Laudakia sacra (SMITH, 1935)
Can you confirm these amateur observations of Laudakia sacra?
|Higher Taxa||Agamidae (Agaminae), Sauria, Iguania, Squamata (lizards)|
|Common Names||Anan's Rock Agama|
|Synonym||Agama himalayana sacra SMITH 1935: 214|
Agama himalayana sacra — WERMUTH 1967: 14
Stellio sacer — ANANJEVA & PETERS 1990
Laudakia sacra — MACEY et al. 2000
Stellio sacra — ANANJEVA et al. 1990
Laudakia sacra — BARTS & WILMS 2003
Laudakia sacra — BAIG et al. 2012: 250
|Distribution||China (Xizang = Tibet), 3000– 4000 m elevation|
Type locality: Lhasa, Tibet.
|Types||Lectotype: BMNH 1918.104.22.168|
|Diagnosis||Diagnosis: Rock agamid with flattened head and body which is typical for this lizard group. They are comparatively large lizards with a snout-vent length of 120- 150 mm and a tail length of 180-240 mm (Table 1 in ANANJEVA et al. 1990).|
Gular Sac seems to be developed to a greater degree than in other Stellio. Body scales are small and granular. The scales are not well differentiated. There is a very slight but noticeable nuchal crest on the head. It begins from the middle of the occiput and continues as a poorly differentiated vertebral stripe. The longitudinal rows of enlarged and feebly keeled scales on the vertebral region are arranged parallel to each other. There are neither groups of enlarged scales nor separate enlarged scales on the dorsal lateral regions.
The males have a large patch of callous scales on the belly. The annuli and segmentation of the scales on the basal quarter of the tail are not prominent. On the lateral surface of the tail there are three to four annuli in each segment.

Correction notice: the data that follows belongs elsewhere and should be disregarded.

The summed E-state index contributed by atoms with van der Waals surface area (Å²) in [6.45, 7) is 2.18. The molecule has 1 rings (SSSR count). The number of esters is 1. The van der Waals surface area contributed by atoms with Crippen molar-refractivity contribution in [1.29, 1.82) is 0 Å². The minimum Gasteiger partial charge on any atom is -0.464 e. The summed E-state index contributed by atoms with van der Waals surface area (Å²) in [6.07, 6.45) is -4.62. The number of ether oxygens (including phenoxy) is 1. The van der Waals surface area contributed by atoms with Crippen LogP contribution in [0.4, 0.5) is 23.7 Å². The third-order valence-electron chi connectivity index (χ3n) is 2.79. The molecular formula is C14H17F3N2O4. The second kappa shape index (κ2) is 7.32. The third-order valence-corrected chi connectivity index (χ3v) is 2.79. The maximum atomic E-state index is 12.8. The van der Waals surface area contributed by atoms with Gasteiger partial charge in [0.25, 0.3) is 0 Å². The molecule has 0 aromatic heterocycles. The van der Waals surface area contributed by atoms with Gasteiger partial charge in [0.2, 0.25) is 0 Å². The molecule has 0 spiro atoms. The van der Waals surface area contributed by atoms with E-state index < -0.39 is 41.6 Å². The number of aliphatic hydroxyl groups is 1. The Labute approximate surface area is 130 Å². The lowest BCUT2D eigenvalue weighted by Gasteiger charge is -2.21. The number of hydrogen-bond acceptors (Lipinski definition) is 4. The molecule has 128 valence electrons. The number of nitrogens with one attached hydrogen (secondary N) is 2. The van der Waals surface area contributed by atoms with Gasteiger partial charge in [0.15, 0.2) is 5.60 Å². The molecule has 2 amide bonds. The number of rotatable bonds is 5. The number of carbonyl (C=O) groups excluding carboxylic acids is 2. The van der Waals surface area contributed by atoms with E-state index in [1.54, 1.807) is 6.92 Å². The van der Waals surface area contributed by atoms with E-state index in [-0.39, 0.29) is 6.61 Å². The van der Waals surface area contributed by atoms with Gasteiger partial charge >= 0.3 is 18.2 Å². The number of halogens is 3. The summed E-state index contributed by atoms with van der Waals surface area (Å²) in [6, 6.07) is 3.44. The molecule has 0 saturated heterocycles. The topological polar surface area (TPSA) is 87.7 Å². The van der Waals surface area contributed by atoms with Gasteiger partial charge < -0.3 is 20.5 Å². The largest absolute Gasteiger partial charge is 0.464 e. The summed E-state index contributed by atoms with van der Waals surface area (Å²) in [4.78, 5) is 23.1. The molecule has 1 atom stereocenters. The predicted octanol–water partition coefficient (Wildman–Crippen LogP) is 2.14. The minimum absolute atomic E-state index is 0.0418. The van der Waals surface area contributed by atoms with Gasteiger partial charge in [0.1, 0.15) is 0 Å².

There is a small granular dark pattern on the back. The center of the back tends to have more black and toward the sides a dark golden brown dominates. The separate elements of this pattern are connected to heavily marked diffuse transverse stripes. The narrow stripes form two rows of the dark colored scales that continue from the neck to the tail. Overall the lizard is darkly colored but there are a few randomly scattered yellow blotches on the back (Fig. 5). Juveniles are lighter in color tending more toward a dark golden brown with darker speckling all over the back. The dark golden brown forms bands across the back which are offset at the spin.
Diagnosis. Comparatively large; head and body de- pressed; head scales mostly smooth; no enlarged, mucronate scales either on flanks or on body; higher number of scales around mid body; groups of low spinose scales on neck and sides of head; distinct tail segment of four whorls above becoming three below; callous glands both at precloacal and abdominal position [BAIG et al. 2012].
|Comment||Nomenclature: the common name, Anan's Rock Agama, is of unknown origin and doesn’t make much sense (Pauwels & Wahlgren 2012).|
Distribution: possibly in Bhutan (Lenz 2012).
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